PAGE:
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  • Writer's pictureJessica Paulsen

Side Effects of a Service Dog

A service dog seems like the perfect solution to disability. A furry friend to cure any ailment, following you around all day? Side effects of headaches, nausea, dizziness, insomnia need not apply. So you do your research. You talk to your doctor. You jot down the many tasks a service dog will help you accomplish. It's all looking good until that dog comes home and suddenly a long list of side effects you never accounted for rolls in. But this time you have no choice, there is no stopping this medication. At the very least you'll be taking it for walks and feeding it daily for the next 10 years...

Well, first let's talk about the obvious, dogs need love, care and exercise. A person with limited ability to care for themself may find it very difficult to take on the responsibility of a dog. It would be unfair to take in an animal knowing that you cannot commit to their daily needs. Fortunately, there are ways around these issues. Dog walkers, automatic feeders and at-home caretakers step up to take on some of the responsibility of having a dog. Still that comes with a literal price to pay, so be sure to add it to your monthly bills. A dog that is under exercised and improperly cared for is likely to have years of their working life shaved down, which means having to find new treatment that much sooner.

Anxiety and mental illness do not go hand-in-hand with this "medication." It is common knowledge that dogs provide relief in numerous ways to those who suffer from psychiatric illness; grounding, tactile stimulation, pressure therapy, interruptive behavior, medication retrieval, the list goes on. I, myself, have generalized anxiety disorder and clinical depression and can attest to how life altering it is. I can also attest to the ways in which a service dog can greatly lessen the symptoms. As great as it would be for a service dog to be an invisible cure they have quite a large presence, regardless of size. What does this mean? People stare. Should they? Well, its a dog. It's to be expected and all service dogs should come with a massive label stating, "IM CUTE PEOPLE WILL WATCH ME." You can disagree. You can be angry. But that won't change. I often hear people say, "Well you wouldn't stare at a wheelchair," okay well I also wouldn't pet, exercise and love a wheelchair like family because its not ya know, a DOG. Wheelchairs are not inherently cute, they don't cast accidental glances in your direction, they don't generally bring unbridled happiness to those around them. My point? It is not the same. Not even close. If you are unwilling to accept that this "medication" will bring staring, unwanted conversation, polite AND impolite whispering, many questions, smiles, eye rolls, judgement and running children toward you then this medication should be avoided. If your anxiety surrounds issues just like these then how much is a service dog really going to help? At the very least it could bring about just as much anxiety as it mitigating. All of this without even mentioning the fear of having your service dog make a mistake with tons of people watching. All of this without mentioning that a service dog is like a giant beacon, blaring, "IM DISABLED!" We can educate the public as best we can on the ways to behave around a working dog, as to not distract them from their job, but we need to be just as understanding of them as we want them to be of us. Imagine your doctor saying this medication WILL CAUSE " " don't expect to be the exception, there are no exceptions to this side effect.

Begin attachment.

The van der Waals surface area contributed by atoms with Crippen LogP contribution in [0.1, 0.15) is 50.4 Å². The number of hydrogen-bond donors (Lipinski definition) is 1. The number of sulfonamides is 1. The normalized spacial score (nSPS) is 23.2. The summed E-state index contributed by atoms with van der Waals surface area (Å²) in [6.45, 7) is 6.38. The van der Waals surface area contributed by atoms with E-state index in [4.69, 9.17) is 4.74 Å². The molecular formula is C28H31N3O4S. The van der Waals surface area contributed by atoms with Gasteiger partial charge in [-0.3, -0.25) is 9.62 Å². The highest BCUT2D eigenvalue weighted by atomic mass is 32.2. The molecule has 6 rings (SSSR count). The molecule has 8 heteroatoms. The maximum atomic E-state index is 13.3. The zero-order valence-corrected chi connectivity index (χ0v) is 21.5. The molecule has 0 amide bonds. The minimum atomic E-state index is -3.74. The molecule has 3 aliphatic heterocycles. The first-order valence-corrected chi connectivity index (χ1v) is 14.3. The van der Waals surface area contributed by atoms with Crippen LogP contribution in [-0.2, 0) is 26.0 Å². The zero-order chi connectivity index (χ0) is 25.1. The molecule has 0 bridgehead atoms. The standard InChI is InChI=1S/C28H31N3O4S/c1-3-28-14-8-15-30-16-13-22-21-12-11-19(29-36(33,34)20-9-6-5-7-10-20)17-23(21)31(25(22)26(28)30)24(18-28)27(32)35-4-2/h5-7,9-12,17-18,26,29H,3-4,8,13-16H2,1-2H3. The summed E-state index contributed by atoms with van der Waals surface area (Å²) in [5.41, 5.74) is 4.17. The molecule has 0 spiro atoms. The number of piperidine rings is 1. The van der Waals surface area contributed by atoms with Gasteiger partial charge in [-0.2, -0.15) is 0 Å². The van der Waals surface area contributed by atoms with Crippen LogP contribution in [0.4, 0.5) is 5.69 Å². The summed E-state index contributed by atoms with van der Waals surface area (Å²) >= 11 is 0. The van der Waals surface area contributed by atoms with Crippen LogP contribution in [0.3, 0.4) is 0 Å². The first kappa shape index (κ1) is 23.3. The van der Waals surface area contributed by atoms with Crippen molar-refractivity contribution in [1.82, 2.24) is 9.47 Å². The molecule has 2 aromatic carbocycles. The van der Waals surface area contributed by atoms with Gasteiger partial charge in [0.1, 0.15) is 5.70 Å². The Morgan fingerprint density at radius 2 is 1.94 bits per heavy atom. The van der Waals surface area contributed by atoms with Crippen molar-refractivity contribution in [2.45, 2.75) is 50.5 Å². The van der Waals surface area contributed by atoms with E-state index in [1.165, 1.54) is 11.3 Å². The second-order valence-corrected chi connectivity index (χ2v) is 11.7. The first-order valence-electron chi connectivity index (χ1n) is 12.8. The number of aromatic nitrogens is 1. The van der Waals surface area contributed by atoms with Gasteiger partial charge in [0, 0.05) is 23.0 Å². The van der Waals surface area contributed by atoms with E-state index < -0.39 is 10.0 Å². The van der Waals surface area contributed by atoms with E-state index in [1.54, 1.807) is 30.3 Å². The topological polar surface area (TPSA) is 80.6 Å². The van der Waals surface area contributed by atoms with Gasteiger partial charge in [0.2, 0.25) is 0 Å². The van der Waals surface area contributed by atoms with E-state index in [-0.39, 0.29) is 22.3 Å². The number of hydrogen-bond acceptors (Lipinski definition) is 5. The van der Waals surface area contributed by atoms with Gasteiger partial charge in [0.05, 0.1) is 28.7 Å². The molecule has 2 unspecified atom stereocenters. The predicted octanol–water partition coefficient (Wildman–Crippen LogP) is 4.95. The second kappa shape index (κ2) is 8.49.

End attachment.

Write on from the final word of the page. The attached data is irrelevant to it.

Finally, there is the stigma attached to service dogs. A service dog is a big deal. It's a long commitment. I, personally, don't view it as a "last resort" but many people do and I understand that. A service dog says, "I expect to be in this or worse condition for the foreseeable future." It is a treatment that affects all of those around you, particularly those that live with you. If this were any other medication you could keep it between you and your doctor, no one has to know your personal medical information. But a service dog? People are going to judge you. People are going to feel sorry for you. People are sometimes going to be angry with you for taking such a large and unchangeable step. People are going to wonder what the heck is wrong with you. For this side effect? I find it lessens with time. As a service dog begins to really help you and the people around you are able to witness that, it changes (not always but often). As you begin to feel like your abilities are broadened by this animal at your side you will remember how you once doubted you and your dog. You'll remember how scared you were in the beginning. All of the people judging you, they're either only getting part of the story or they're only getting the beginning of it. In my experience, eventually that story comes full circle and you'll realize that they might never see it or understand it and that's okay.

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